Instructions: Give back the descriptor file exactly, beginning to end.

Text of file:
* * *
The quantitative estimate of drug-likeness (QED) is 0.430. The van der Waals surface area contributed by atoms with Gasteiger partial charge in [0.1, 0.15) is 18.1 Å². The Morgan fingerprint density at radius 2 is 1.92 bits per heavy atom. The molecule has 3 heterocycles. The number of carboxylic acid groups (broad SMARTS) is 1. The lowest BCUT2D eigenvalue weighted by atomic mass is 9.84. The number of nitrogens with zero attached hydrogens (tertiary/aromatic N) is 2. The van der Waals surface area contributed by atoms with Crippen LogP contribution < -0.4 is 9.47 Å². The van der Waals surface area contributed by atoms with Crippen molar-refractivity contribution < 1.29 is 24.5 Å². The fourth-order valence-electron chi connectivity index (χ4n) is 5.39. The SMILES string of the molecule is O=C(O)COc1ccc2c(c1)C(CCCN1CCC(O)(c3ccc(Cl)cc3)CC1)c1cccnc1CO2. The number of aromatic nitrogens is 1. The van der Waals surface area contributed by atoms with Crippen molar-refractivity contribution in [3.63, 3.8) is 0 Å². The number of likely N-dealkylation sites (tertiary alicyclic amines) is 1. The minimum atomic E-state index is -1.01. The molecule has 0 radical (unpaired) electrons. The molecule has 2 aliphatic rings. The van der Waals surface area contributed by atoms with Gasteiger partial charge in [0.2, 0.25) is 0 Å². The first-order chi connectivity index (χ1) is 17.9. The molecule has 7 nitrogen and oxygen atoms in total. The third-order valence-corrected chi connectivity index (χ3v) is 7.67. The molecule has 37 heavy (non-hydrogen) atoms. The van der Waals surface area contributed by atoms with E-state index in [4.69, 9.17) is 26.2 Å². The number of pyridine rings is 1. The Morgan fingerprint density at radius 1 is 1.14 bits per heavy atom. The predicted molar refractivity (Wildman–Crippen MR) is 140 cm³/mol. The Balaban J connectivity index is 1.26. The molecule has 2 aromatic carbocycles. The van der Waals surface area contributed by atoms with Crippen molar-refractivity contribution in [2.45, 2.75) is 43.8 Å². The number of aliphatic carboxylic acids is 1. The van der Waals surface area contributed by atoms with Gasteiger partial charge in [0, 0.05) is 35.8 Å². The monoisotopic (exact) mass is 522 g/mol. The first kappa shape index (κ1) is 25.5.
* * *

The quantitative estimate of drug-likeness (QED) is 0.430. The van der Waals surface area contributed by atoms with Gasteiger partial charge in [0.1, 0.15) is 18.1 Å². The Morgan fingerprint density at radius 2 is 1.92 bits per heavy atom. The molecule has 3 heterocycles. The number of carboxylic acid groups (broad SMARTS) is 1. The lowest BCUT2D eigenvalue weighted by atomic mass is 9.84. The number of nitrogens with zero attached hydrogens (tertiary/aromatic N) is 2. The van der Waals surface area contributed by atoms with Crippen LogP contribution < -0.4 is 9.47 Å². The van der Waals surface area contributed by atoms with Crippen molar-refractivity contribution < 1.29 is 24.5 Å². The fourth-order valence-electron chi connectivity index (χ4n) is 5.39. The SMILES string of the molecule is O=C(O)COc1ccc2c(c1)C(CCCN1CCC(O)(c3ccc(Cl)cc3)CC1)c1cccnc1CO2. The number of aromatic nitrogens is 1. The van der Waals surface area contributed by atoms with Crippen molar-refractivity contribution in [3.63, 3.8) is 0 Å². The number of likely N-dealkylation sites (tertiary alicyclic amines) is 1. The minimum atomic E-state index is -1.01. The molecule has 0 radical (unpaired) electrons. The molecule has 2 aliphatic rings. The van der Waals surface area contributed by atoms with Gasteiger partial charge in [0.2, 0.25) is 0 Å². The first-order chi connectivity index (χ1) is 17.9. The molecule has 7 nitrogen and oxygen atoms in total. The third-order valence-corrected chi connectivity index (χ3v) is 7.67. The molecule has 37 heavy (non-hydrogen) atoms. The van der Waals surface area contributed by atoms with E-state index in [4.69, 9.17) is 26.2 Å². The number of pyridine rings is 1. The Morgan fingerprint density at radius 1 is 1.14 bits per heavy atom. The predicted molar refractivity (Wildman–Crippen MR) is 140 cm³/mol. The Balaban J connectivity index is 1.26. The molecule has 2 aromatic carbocycles. The van der Waals surface area contributed by atoms with Crippen molar-refractivity contribution in [2.45, 2.75) is 43.8 Å². The number of aliphatic carboxylic acids is 1. The van der Waals surface area contributed by atoms with Gasteiger partial charge in [0, 0.05) is 35.8 Å². The monoisotopic (exact) mass is 522 g/mol. The first kappa shape index (κ1) is 25.5.